The trouble with fairy tales is that they are too happy. They all end with everyone getting what they deserve, both the good protagonists and their evil enemies. That’s why many grownups at some point stop reading fairy tales and watching cartoons based on these stories. They are too unrealistic, optimistic and potentially dangerous – could soften our defense mechanisms.
Hence, Michael Cunningham’s “A Wild Swan” – a collection of ten stories based on well-known fairy tales, but much different in that each of these stories has a dark, morbid twist that turns the “fairy tale” into a nightmarish story ringing truer that its original. Some stories are closer to the tale they’re based on and almost feel like they are retold anew (except there’s always a twist that makes it quite distinct), and some are completely “disfigured”, with clues to the fairy tale that inspired it. For example, if we took out the first and the last page of the story titled “Beasts”, we’d pretty much have the original plot told in a modern language, but with the introduction and the ending changed, we get a story about women who seek damaged, broken men for numerous reasons (desire to fix them?), women who wonder why men think its kindness they want rather than crudeness, and we also get a glimpse of those superficially beautiful people who hide beasts within, we see how they operate and perhaps many of us identify with the experience.
Then there’s the story titled “Crazy Old Lady” that takes one character from “Hansel and Gretel” – the witch – and creates a whole new “fairy tale” around the motivations of that one sad, lonely, devastatingly optimistic woman who goes through life trying to lure company, but no one ever comes her way… until the very end, when she makes a house out of candy, and spends her final days pretending she got what she wanted.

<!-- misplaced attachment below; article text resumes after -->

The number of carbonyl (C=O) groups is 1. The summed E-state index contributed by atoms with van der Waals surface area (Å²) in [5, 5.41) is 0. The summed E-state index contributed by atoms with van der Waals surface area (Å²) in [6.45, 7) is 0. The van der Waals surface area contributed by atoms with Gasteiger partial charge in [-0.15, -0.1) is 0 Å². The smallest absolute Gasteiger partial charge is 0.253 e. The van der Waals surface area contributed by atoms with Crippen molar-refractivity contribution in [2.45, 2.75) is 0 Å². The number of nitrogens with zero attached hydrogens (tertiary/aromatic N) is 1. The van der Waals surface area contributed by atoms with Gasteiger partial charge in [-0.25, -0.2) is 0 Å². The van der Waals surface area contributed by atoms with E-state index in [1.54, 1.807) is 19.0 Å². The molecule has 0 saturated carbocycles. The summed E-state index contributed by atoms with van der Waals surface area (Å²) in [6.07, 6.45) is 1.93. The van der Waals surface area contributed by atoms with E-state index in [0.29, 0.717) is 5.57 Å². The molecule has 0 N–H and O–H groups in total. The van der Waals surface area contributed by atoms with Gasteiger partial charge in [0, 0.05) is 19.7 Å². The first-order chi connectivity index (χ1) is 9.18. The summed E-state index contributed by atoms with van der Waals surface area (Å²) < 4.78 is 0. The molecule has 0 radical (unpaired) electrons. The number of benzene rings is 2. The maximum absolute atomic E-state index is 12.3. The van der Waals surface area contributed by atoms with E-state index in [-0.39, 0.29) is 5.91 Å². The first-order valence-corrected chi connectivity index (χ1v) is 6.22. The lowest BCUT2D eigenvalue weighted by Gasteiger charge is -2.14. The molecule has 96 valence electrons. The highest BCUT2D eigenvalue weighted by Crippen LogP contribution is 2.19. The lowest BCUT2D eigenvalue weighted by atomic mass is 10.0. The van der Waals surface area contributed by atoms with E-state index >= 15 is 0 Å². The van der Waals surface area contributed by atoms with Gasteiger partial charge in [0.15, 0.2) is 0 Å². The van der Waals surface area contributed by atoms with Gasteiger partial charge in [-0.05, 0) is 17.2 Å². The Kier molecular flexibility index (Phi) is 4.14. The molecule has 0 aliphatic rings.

Each story revolves around lonely characters, broken relationships that couples are trying to mend, poor families that experience greed (or just a normal reaction to the possibility of a better life?) and its consequences, and terror that follows their choices in life. And though hardly any story in this collection has a happy ending, grownups (at least this one writing these lines) reads on with enchantment, because that is the power of Cunningham’s combination of beautiful descriptions, poetically expressed sentiments (of the characters), wry humor and merciless conclusions.
What I especially like about the book is Cunningham’s style: his resolute story telling without dwelling on unnecessary details, perfect timing and excellent command of the narrative, dialogues, descriptions of the character’s motivations, and especially his experimentation with point of view. There are a few stories told from the “you” perspective, a “trick” that brings us in deeper into the story, making us the “doer” whether we like it or not. It’s a great way to involve the reader, rather than letting them read from a safe distance.
This is the first book I read by Michael Cunningham; I have a feeling it won’t be the last.